How did we get vanilla flavor without a vanilla bean? Or chicken flavor made from all-vegetarian ingredients?
Though humans have been enjoying the sensory pleasures of flavor since we first popped food into our mouths, the flavor industry itself is relatively new. And this modern business of manufacturing smell and taste will be the theme of the Museum of Food and Drink's first exhibit in a brick and mortar space of its very own: a "mini-museum" opening in Brooklyn on Oct. 28.
The small space, dubbed MOFAD Lab, will be the first permanent home for a project already years into the making. The idea for MOFAD was first conceived in 2012, says executive director Peter Kim. "There wasn't a good precedent for what we were trying to do," he explains.
What they're trying to do, in essence, is create a world-class museum that combines the multisensory experience of eating with information about the history, commerce, science and culture of food. As we've reported, hundreds of institutions exist devoted to regional cuisines or specific foods — there are museums for chocolate, cheese, fish and Spam, for starters. But MOFAD's vision is much grander – and interactive.
Until now, the public has only been able to glimpse that vision through a series of small, one-off events.
Last year, MOFAD announced itself with a bang by staging its first, temporary public exhibit: It featured an industrial cereal puffing gun — the type used in the early 20th century to make cereals like Cheerios or Kix light and airy. The gun played an important role in the development of the breakfast industry. Rather than simply put the gun in a display case, MOFAD decided to make the thing actually work.
"There's something very symbolic, of course, about starting the process with something that literally explodes," says Kim. It was a one-item microcosm of the types of exhibits the museum hoped to host in the future.
After that grand entrance, the brain trust behind MOFAD – which includes an advisory board of food industry luminaries like food science writer Harold McGee and celebrity chef Mario Batali – staged a series of talks. (It's founder and president, Dave Arnold, is an industry powerhouse known for his scientific approach to food and drink innovation.) These MOFAD Roundtables brought together experts with opposing viewpoints for discussions on topics like GMOs, proposed bans on soda and the future of meat. Occasionally, the events got heated enough that participants ended up shouting at each other. (MOFAD is not yesteryear's library-silent museum.)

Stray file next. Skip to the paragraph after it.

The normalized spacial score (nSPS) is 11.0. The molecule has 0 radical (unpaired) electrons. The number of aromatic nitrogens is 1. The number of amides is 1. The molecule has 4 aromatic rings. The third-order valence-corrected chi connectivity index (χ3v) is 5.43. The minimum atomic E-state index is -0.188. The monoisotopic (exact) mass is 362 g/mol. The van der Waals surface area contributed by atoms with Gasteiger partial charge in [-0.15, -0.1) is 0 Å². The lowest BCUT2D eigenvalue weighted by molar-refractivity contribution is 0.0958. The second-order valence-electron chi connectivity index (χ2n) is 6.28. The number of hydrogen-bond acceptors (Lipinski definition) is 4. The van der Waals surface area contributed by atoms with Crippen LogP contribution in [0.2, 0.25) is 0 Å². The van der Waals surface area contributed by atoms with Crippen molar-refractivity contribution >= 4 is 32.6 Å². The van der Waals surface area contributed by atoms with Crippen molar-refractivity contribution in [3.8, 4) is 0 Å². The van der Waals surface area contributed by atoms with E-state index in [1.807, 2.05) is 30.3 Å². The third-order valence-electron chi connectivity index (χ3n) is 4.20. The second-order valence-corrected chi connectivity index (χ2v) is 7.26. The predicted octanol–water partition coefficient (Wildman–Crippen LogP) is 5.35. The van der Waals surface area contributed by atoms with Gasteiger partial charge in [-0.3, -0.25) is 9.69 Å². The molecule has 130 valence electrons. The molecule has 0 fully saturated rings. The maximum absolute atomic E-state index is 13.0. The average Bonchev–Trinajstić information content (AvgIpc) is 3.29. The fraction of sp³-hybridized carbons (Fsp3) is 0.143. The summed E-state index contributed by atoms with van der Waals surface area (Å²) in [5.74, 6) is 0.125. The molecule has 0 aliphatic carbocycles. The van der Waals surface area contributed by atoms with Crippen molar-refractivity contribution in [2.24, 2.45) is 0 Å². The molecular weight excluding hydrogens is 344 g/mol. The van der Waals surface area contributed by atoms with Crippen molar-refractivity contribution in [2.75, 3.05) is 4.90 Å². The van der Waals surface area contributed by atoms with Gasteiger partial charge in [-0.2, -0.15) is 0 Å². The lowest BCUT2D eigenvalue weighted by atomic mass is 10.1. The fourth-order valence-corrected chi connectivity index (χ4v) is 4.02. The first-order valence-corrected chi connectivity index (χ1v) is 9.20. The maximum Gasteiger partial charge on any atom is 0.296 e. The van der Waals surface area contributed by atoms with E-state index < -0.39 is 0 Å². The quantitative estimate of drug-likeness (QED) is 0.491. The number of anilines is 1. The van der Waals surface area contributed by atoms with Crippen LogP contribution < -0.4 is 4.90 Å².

Such events helped MOFAD develop a community of fans and supporters while its leaders worked on the bigger goal — finding a permanent home.
That proposition was tricky for MOFAD: Museums cost millions of dollars to operate, and its board decided long ago that accepting sponsorship from Big Food was too ethically fraught, because so much of our experience of food is as a consumer good wrapped up in marketing.
"I feel a greater ethical burden with MOFAD than I would if I were opening a different kind of museum," Kim explains. "We're dealing with a subject that has a lot of marketing and misinformation, and that's precisely why we need a museum like this."
Their financial conundrum got less fuzzy thanks to the car company Infiniti, which stepped in this year with enough funds for MOFAD to lease the small new dedicated space in Brooklyn. The flavor exhibit will be the first of many the museum plans to stage in its new headquarters.
But MOFAD hopes to outgrow that new space within the next few years. By 2019, its leaders plan to open a larger museum with room for more than one exhibit at a time. "We have a few potential sites in mind," Kim says, adding that it's still too early in the planning process to offer more details.
Kim says founding MOFAD has been a "trial by fire."
"We've had to prove our relevance every step of the way," he says.
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